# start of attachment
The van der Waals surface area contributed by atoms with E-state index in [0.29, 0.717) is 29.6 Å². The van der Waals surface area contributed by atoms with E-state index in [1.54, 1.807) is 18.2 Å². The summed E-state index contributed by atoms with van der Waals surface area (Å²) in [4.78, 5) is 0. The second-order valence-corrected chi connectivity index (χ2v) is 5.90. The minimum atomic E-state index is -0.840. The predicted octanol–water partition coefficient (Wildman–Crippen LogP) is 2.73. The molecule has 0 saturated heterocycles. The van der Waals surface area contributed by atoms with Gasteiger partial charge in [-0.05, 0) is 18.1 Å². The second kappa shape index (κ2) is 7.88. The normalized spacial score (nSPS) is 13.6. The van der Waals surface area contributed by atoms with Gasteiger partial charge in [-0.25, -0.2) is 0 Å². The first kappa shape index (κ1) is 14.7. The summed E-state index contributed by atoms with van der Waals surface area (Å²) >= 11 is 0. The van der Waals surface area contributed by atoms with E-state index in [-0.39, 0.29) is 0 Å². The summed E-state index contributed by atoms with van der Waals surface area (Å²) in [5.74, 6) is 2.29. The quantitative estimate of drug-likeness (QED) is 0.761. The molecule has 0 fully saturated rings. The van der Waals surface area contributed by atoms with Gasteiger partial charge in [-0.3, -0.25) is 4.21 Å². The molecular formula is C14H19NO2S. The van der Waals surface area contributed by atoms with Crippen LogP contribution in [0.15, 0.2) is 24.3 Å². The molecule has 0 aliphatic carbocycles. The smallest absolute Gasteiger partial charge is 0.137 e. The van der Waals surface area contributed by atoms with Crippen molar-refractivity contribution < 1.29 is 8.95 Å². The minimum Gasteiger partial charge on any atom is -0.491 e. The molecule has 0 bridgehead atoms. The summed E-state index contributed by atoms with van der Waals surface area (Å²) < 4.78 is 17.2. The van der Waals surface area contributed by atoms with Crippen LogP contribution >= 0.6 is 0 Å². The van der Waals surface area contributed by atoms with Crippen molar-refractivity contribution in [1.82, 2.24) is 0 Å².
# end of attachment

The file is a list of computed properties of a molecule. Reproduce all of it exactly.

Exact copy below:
The van der Waals surface area contributed by atoms with E-state index in [0.29, 0.717) is 29.6 Å². The van der Waals surface area contributed by atoms with E-state index in [1.54, 1.807) is 18.2 Å². The summed E-state index contributed by atoms with van der Waals surface area (Å²) in [4.78, 5) is 0. The second-order valence-corrected chi connectivity index (χ2v) is 5.90. The minimum atomic E-state index is -0.840. The predicted octanol–water partition coefficient (Wildman–Crippen LogP) is 2.73. The molecule has 0 saturated heterocycles. The van der Waals surface area contributed by atoms with Gasteiger partial charge in [-0.05, 0) is 18.1 Å². The second kappa shape index (κ2) is 7.88. The normalized spacial score (nSPS) is 13.6. The van der Waals surface area contributed by atoms with Gasteiger partial charge in [-0.25, -0.2) is 0 Å². The first kappa shape index (κ1) is 14.7. The summed E-state index contributed by atoms with van der Waals surface area (Å²) >= 11 is 0. The van der Waals surface area contributed by atoms with E-state index in [-0.39, 0.29) is 0 Å². The summed E-state index contributed by atoms with van der Waals surface area (Å²) in [5.74, 6) is 2.29. The quantitative estimate of drug-likeness (QED) is 0.761. The molecule has 0 fully saturated rings. The van der Waals surface area contributed by atoms with Gasteiger partial charge in [-0.3, -0.25) is 4.21 Å². The molecular formula is C14H19NO2S. The van der Waals surface area contributed by atoms with Crippen LogP contribution in [0.15, 0.2) is 24.3 Å². The molecule has 0 aliphatic carbocycles. The smallest absolute Gasteiger partial charge is 0.137 e. The van der Waals surface area contributed by atoms with Crippen molar-refractivity contribution < 1.29 is 8.95 Å². The minimum Gasteiger partial charge on any atom is -0.491 e. The molecule has 0 bridgehead atoms. The summed E-state index contributed by atoms with van der Waals surface area (Å²) < 4.78 is 17.2. The van der Waals surface area contributed by atoms with Crippen LogP contribution >= 0.6 is 0 Å². The van der Waals surface area contributed by atoms with Crippen molar-refractivity contribution in [1.82, 2.24) is 0 Å².